ABSTRACT Event, Condition and Action (ECA) rules developed for

ABSTRACT  Radio Frequency Identification(RFID) tags has been proposed for use in novel ways for hundreds ofapplications. RFIDs hold the promise of revolutionizing business processes.

This paper focuses on how RFID Technology can be used to solve problems facedby public transport in metropolitan cities of the country. Automated trackingof buses can be used to provide useful estimates of arrival times and enhancecommuter convenience. There are, however, formidable hurdles in the way ofwidespread RFID deployment. From a systems perspective, we highlight andexplore the problem of data capturing, storage and retrieval and how Event,Condition and Action (ECA) rulesdeveloped for active databases can help us in managing the huge number ofevents generated each day.

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We also discuss how the collected data can be usedto predict bus movement timings in order to provide better service. Keywords:  RFID, ECA, Data Management, Forecasting, PublicTransportation. 1 INTRODUCTION  Radio Frequency Identification (RFID) tagshave emerged as a key technology for real-time asset tracking.

It is anautomated identification technology that allows for non-contact reading 1 ofdata making it attractive in verticals such as manufacturing, warehousing,retail 2, 3, logistics, pharmaceuticals 4, health care 5 and security.RFID systems are foreseen as replacement to the legacy bar code system ofidentifying an item. One of the major advantages of RFIDs over bar codes isthat it is a non-line-of-sight technology – thus every item need not be handledmanually for reading. In addition, RFID readers can read tags even when theyare hidden. The bus system is one of the largest in transportationmedium all around the India. Often the buses are overcrowded.

As a resultcommuters usually spend long hours at bus stops waiting. The bus arrivals at aparticular stop are stochastic variables thanks to traffic congestion. Thisunpredictability can be partly alleviated by deploying a bus tracking andreporting system. There are a couple of ways to address this problem; oneapproach is to use the Global Positioning System (GPS) and another is throughthe use of RFIDs. In this paper, we propose a solution usingRFID technology    and present issuesrelated to its deployment. In section 2 we briefly introduce RFIDtechnology and its components. Section 3 explains the solution for the proposedproblem using RFID Technology. In sub-section 4.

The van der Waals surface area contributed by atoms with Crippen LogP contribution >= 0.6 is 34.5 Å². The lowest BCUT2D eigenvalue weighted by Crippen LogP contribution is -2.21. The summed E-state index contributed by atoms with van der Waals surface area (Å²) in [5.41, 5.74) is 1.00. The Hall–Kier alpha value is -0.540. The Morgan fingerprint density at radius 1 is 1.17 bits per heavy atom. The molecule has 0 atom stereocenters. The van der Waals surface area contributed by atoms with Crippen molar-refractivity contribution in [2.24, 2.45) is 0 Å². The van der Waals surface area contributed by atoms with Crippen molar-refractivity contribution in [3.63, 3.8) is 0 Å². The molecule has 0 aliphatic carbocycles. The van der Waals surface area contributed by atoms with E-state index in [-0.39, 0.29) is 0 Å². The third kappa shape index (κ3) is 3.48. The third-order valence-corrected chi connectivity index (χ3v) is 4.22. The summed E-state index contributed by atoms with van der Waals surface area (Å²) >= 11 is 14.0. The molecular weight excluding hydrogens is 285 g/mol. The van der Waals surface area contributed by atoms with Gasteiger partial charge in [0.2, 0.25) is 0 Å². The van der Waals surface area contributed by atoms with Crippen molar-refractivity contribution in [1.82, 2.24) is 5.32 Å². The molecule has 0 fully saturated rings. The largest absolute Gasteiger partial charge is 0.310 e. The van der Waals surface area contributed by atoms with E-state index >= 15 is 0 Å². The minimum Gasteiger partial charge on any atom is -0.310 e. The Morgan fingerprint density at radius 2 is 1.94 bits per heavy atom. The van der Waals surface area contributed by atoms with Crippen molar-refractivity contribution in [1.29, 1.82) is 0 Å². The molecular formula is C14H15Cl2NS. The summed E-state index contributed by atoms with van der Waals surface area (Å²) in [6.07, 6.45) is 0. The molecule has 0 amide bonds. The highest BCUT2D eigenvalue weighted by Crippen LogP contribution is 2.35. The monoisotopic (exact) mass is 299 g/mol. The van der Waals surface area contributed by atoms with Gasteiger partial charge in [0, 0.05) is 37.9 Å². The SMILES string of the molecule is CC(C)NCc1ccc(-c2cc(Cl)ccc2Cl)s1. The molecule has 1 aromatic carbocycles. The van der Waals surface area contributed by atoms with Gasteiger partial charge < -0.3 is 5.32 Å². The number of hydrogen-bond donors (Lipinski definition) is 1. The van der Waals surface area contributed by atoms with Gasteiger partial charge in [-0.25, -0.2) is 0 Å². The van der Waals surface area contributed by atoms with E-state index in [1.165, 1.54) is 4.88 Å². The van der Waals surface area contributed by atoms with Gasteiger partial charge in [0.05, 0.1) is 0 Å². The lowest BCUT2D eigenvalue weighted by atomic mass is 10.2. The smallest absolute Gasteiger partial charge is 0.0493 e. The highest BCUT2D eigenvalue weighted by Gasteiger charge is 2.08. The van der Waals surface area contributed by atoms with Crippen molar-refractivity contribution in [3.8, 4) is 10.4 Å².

1 & 4.2 we pose thechallenges of handling huge number of events and discuss how ECA rules 16 canbe used in a distributed manner to handle event explosion. Section 5 provides aframework for using the collected data in predicting arrival times for buses atdifferent stops.  Figure 1. Radio Frequency Identification 2 COMPONENTS of RFID System RFID system comprises of RFID tag, RFIDtransceiver, servers, and middleware and application software. The RFID tag isa low functionality microchip with an antenna connected to the item to betracked, or identified, and stores the unique identification number of theitem. These chips transform the electromagnetic energy of radio-frequencysignals/queries from a RFID reader/transceiver to respond by sending backinformation they enclose. The readers communicate with the tags forreading/writing the information stored on them as well as update the serverswhich may be standalone or networked.

Readers may be fixed or mobile. Finally,a computer hosting a specific RFID application pilots the reader and processesthe data it sends. Figure 2. RFID System Components RFID Tags can be Active or Passive. ActiveRFID tags (beacons) are powered by an internal battery which is used to powerICs and generate the outgoing signal. They are typically read/write type andthe size of memory used varies according to application requirements. The batterysupplied power of an active tag gives it a longer read range, but such tagshave large size, higher cost, and a limited operational life.